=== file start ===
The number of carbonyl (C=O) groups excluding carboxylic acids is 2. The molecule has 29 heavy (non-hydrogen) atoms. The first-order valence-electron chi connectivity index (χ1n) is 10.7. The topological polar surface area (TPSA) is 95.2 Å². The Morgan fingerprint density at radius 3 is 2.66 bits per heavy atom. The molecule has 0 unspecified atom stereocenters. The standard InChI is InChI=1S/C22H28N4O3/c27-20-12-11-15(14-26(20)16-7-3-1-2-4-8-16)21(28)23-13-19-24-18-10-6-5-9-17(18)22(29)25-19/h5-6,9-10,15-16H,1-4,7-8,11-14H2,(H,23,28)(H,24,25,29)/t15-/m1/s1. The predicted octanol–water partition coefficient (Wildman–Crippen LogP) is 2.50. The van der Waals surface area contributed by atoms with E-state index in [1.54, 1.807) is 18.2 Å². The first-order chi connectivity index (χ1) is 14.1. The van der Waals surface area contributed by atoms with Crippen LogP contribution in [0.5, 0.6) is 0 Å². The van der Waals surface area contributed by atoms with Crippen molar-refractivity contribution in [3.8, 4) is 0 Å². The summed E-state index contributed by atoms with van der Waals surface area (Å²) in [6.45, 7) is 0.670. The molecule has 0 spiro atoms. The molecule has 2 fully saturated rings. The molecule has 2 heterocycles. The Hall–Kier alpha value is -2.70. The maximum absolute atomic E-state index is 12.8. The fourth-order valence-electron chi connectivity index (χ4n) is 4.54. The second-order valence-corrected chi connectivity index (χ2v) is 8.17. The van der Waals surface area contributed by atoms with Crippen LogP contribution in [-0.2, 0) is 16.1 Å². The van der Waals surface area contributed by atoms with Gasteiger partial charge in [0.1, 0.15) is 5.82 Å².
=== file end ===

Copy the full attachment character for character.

The number of carbonyl (C=O) groups excluding carboxylic acids is 2. The molecule has 29 heavy (non-hydrogen) atoms. The first-order valence-electron chi connectivity index (χ1n) is 10.7. The topological polar surface area (TPSA) is 95.2 Å². The Morgan fingerprint density at radius 3 is 2.66 bits per heavy atom. The molecule has 0 unspecified atom stereocenters. The standard InChI is InChI=1S/C22H28N4O3/c27-20-12-11-15(14-26(20)16-7-3-1-2-4-8-16)21(28)23-13-19-24-18-10-6-5-9-17(18)22(29)25-19/h5-6,9-10,15-16H,1-4,7-8,11-14H2,(H,23,28)(H,24,25,29)/t15-/m1/s1. The predicted octanol–water partition coefficient (Wildman–Crippen LogP) is 2.50. The van der Waals surface area contributed by atoms with E-state index in [1.54, 1.807) is 18.2 Å². The first-order chi connectivity index (χ1) is 14.1. The van der Waals surface area contributed by atoms with Crippen LogP contribution in [0.5, 0.6) is 0 Å². The van der Waals surface area contributed by atoms with Crippen molar-refractivity contribution in [3.8, 4) is 0 Å². The summed E-state index contributed by atoms with van der Waals surface area (Å²) in [6.45, 7) is 0.670. The molecule has 0 spiro atoms. The molecule has 2 fully saturated rings. The molecule has 2 heterocycles. The Hall–Kier alpha value is -2.70. The maximum absolute atomic E-state index is 12.8. The fourth-order valence-electron chi connectivity index (χ4n) is 4.54. The second-order valence-corrected chi connectivity index (χ2v) is 8.17. The van der Waals surface area contributed by atoms with Crippen LogP contribution in [-0.2, 0) is 16.1 Å². The van der Waals surface area contributed by atoms with Gasteiger partial charge in [0.1, 0.15) is 5.82 Å².